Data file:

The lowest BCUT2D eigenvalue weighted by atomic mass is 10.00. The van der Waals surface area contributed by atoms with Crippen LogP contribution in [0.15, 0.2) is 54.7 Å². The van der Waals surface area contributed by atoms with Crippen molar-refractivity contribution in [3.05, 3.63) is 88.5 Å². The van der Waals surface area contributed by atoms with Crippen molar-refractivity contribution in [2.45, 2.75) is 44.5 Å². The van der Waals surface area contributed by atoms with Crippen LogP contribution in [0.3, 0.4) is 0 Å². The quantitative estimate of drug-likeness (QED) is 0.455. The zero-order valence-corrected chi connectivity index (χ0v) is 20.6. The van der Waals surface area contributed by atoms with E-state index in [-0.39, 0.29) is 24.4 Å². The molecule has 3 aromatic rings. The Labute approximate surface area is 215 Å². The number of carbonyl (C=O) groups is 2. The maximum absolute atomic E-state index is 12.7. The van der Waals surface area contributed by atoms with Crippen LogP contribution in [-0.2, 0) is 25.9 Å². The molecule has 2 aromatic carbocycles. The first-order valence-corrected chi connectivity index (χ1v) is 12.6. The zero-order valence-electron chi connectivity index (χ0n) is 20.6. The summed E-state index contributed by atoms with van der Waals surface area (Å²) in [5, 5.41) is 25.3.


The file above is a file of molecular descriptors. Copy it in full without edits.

The lowest BCUT2D eigenvalue weighted by atomic mass is 10.00. The van der Waals surface area contributed by atoms with Crippen LogP contribution in [0.15, 0.2) is 54.7 Å². The van der Waals surface area contributed by atoms with Crippen molar-refractivity contribution in [3.05, 3.63) is 88.5 Å². The van der Waals surface area contributed by atoms with Crippen molar-refractivity contribution in [2.45, 2.75) is 44.5 Å². The van der Waals surface area contributed by atoms with Crippen LogP contribution in [0.3, 0.4) is 0 Å². The quantitative estimate of drug-likeness (QED) is 0.455. The zero-order valence-corrected chi connectivity index (χ0v) is 20.6. The van der Waals surface area contributed by atoms with E-state index in [-0.39, 0.29) is 24.4 Å². The molecule has 3 aromatic rings. The Labute approximate surface area is 215 Å². The number of carbonyl (C=O) groups is 2. The maximum absolute atomic E-state index is 12.7. The van der Waals surface area contributed by atoms with Crippen LogP contribution in [-0.2, 0) is 25.9 Å². The molecule has 2 aromatic carbocycles. The first-order valence-corrected chi connectivity index (χ1v) is 12.6. The zero-order valence-electron chi connectivity index (χ0n) is 20.6. The summed E-state index contributed by atoms with van der Waals surface area (Å²) in [5, 5.41) is 25.3.